When I was a child, before we moved to the United States, my family owned a small cottage in a village in the middle of the forest in Poland. My parents rented a flat in the city, and during the week we’d stay there while they worked, but on the weekends and during the summers we’d move back to the village. I spent my childhood outside among the trees. It was in those woods that my love for animals flourished. I saved snails and dung beetles from being squashed, cycling the dirt path to the nearby lake. I spent an entire day following a hedgehog and observing his little whims. I sat in a tree with a friend while we waited for a wild boar to pass, not daring to breathe in case he heard us.
That forest was teaming with life. But not all of it was wild. It was while living in that village that I met my first animal friend, a horse named Borsuk. One of the residents in the town had set up a small stable and taught the kids in the neighborhood how to ride horseback. A quick disclaimer, I was not vegan at the time, and would not ride horseback at this point with what I now know. I was five-years-old when my parents took me to the stables and signed me up for classes. Borsuk was the first horse I ever rode, and I loved him with my entire heart. He was stubborn and loved the sugar cubes I brought him every day, even on the days I didn’t ride. He was a Przewalski Horse, a species that is now endangered.
The Przewalski horse used to live all over Europe and Asia, now it predominantly lives in Mongolia. Known as the last wild horse, the subspecies became endangered due to competition with livestock farming and hunting (the horses are used for food in some parts of the world). By the late 1950s, only 12 individuals were remaining. Through successful reintroduction into the wild, the species designation changed from “extinct in the wild” to the current “endangered.” But as the impact of climate crisis reaches catastrophic levels, the Prezewalski horse is facing new and unprecedented challenges.
This is hardly the only endangered species out there. In 2019 the UN released a report that warned that one million species in the world face extinction. This is an eighth of all species on the planet. What’s even worse is that the scientists from the committee specified that this is due to human interference. Mammals, birds, reptiles, fish, amphibians, crustaceans, insects, corals, and plants all have species that are disappearing from our shared home.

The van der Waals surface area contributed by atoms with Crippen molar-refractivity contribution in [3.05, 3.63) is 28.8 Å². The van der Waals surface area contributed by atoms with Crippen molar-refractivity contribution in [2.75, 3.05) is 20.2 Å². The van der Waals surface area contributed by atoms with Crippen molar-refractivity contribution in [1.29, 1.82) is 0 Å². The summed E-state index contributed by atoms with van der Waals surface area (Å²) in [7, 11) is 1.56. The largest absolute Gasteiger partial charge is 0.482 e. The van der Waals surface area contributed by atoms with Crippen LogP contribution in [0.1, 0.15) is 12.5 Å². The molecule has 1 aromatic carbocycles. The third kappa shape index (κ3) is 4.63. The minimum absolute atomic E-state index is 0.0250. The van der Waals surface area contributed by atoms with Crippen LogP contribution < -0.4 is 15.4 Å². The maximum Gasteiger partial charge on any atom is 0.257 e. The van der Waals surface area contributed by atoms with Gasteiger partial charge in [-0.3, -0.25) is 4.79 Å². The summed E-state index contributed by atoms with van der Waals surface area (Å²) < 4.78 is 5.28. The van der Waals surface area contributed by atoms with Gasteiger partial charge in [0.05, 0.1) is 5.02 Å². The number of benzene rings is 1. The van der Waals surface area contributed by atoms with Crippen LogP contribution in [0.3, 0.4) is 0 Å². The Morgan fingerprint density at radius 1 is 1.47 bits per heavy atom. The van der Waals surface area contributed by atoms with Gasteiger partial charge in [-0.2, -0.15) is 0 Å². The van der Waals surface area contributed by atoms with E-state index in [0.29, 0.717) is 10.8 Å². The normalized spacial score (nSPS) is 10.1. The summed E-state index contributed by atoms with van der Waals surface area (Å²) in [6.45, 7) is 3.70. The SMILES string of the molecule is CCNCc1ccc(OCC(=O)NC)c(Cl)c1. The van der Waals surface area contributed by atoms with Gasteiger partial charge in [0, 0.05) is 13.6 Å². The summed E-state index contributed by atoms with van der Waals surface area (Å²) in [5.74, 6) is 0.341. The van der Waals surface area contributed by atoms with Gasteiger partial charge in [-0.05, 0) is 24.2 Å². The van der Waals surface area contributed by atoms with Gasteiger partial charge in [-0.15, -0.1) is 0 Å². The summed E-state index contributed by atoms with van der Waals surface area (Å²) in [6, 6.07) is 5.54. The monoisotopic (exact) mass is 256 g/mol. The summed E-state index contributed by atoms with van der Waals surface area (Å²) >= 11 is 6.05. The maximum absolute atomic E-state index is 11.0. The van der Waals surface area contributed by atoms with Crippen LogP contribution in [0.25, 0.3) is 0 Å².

Last Monday, January 13th, the United Nations released a draft proposal to be discussed at the next BioDiversity Conference in Kunming, China, at the end of February. The proposal lists twenty global goals to reach by 2030 such as restoring freshwater, reducing pollution, increasing strictly protected wilderness areas, integrating biodiversity planning into local and developmental processes, and promote education around biodiversity.
A more pointed language (at least for the UN) toward changing our untenable, late-capitalist system is particularly welcome: “Reform economic sectors towards sustainable practices, including along their national and transnational supply chains, achieving by 2030 a reduction of at least [50%] in negative impacts on biodiversity.” On the other hand, the UN exhorts that we must take our own individual responsibility as well: “People everywhere take measurable steps towards sustainable consumption and lifestyles, taking into account individual and national cultural and socioeconomic conditions, achieving by 2030 just and sustainable consumption levels.”
Similar goals were laid out in 2010 during the summit in Japan, but we largely failed to achieve the 2020 targets. Now it is more important than ever for us to step up and make the changes necessary to save the biodiversity of the Earth.
If all of this isn’t daunting enough, scientists have warned us that we are amidst the sixth mass extinction as species extinction rates are tens of hundreds of times faster than in the last 10 million years. The previous mass extinction happened due to a meteor hitting the Earth and wiped out all of the dinosaurs. However, this time around our lifestyles are causing thousands of species to die out and more to be endangered. Shrinking habitats caused by agriculture and urban development, exploitation of natural resources, pollution, and climate change are all threats to living beings on this planet.
If we want to save the planet, it is extremely important that when this discussion is brought about, it is remembered that everything and everyone is connected. All life forms have a part to play in this ecosystem, one that we are not exempt from. The dying corals mean less fish, and less fish means that the fishing societies have nothing to live off of. Some of the endangered species are also plants that we also depend on for food and medicine. This brings us to bees who are still endangered. We greatly count on bees for our food source, whether we consume plants or animals. Less biodiversity in the water means less clean water to sustain us. This isn’t just about us, or the plants, or the insects, or the birds, or the other mammals. This is about all of us. If we want to survive, we need to make this new decade the decade that we learn how to live in harmony with nature.
Photo: Coral Reef by Jimmy Chang on Unsplash; Iga’s childhood photo with Borsuk